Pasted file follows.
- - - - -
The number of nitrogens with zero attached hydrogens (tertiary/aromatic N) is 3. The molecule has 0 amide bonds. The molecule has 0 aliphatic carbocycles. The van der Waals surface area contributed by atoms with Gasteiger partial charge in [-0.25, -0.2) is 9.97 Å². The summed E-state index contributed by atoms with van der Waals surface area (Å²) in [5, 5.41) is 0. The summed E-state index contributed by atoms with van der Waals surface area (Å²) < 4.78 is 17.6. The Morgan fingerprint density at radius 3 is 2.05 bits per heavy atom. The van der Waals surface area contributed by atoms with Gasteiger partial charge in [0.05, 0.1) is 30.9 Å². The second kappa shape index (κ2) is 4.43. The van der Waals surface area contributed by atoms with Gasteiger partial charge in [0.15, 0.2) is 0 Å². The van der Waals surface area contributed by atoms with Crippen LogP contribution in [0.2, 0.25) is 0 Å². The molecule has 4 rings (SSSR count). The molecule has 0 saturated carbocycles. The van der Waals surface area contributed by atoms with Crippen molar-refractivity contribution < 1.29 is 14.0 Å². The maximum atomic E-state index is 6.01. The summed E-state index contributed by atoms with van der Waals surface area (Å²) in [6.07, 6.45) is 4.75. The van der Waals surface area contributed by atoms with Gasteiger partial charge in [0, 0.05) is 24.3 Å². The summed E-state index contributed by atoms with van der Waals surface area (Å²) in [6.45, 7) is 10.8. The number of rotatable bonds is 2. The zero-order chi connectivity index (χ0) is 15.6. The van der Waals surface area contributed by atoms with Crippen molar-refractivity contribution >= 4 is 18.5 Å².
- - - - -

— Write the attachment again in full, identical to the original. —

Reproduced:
The number of nitrogens with zero attached hydrogens (tertiary/aromatic N) is 3. The molecule has 0 amide bonds. The molecule has 0 aliphatic carbocycles. The van der Waals surface area contributed by atoms with Gasteiger partial charge in [-0.25, -0.2) is 9.97 Å². The summed E-state index contributed by atoms with van der Waals surface area (Å²) in [5, 5.41) is 0. The summed E-state index contributed by atoms with van der Waals surface area (Å²) < 4.78 is 17.6. The Morgan fingerprint density at radius 3 is 2.05 bits per heavy atom. The van der Waals surface area contributed by atoms with Gasteiger partial charge in [0.05, 0.1) is 30.9 Å². The second kappa shape index (κ2) is 4.43. The van der Waals surface area contributed by atoms with Gasteiger partial charge in [0.15, 0.2) is 0 Å². The van der Waals surface area contributed by atoms with Crippen LogP contribution in [0.2, 0.25) is 0 Å². The molecule has 4 rings (SSSR count). The molecule has 0 saturated carbocycles. The van der Waals surface area contributed by atoms with Crippen molar-refractivity contribution < 1.29 is 14.0 Å². The maximum atomic E-state index is 6.01. The summed E-state index contributed by atoms with van der Waals surface area (Å²) in [6.07, 6.45) is 4.75. The van der Waals surface area contributed by atoms with Gasteiger partial charge in [0, 0.05) is 24.3 Å². The summed E-state index contributed by atoms with van der Waals surface area (Å²) in [6.45, 7) is 10.8. The number of rotatable bonds is 2. The zero-order chi connectivity index (χ0) is 15.6. The van der Waals surface area contributed by atoms with Crippen molar-refractivity contribution >= 4 is 18.5 Å².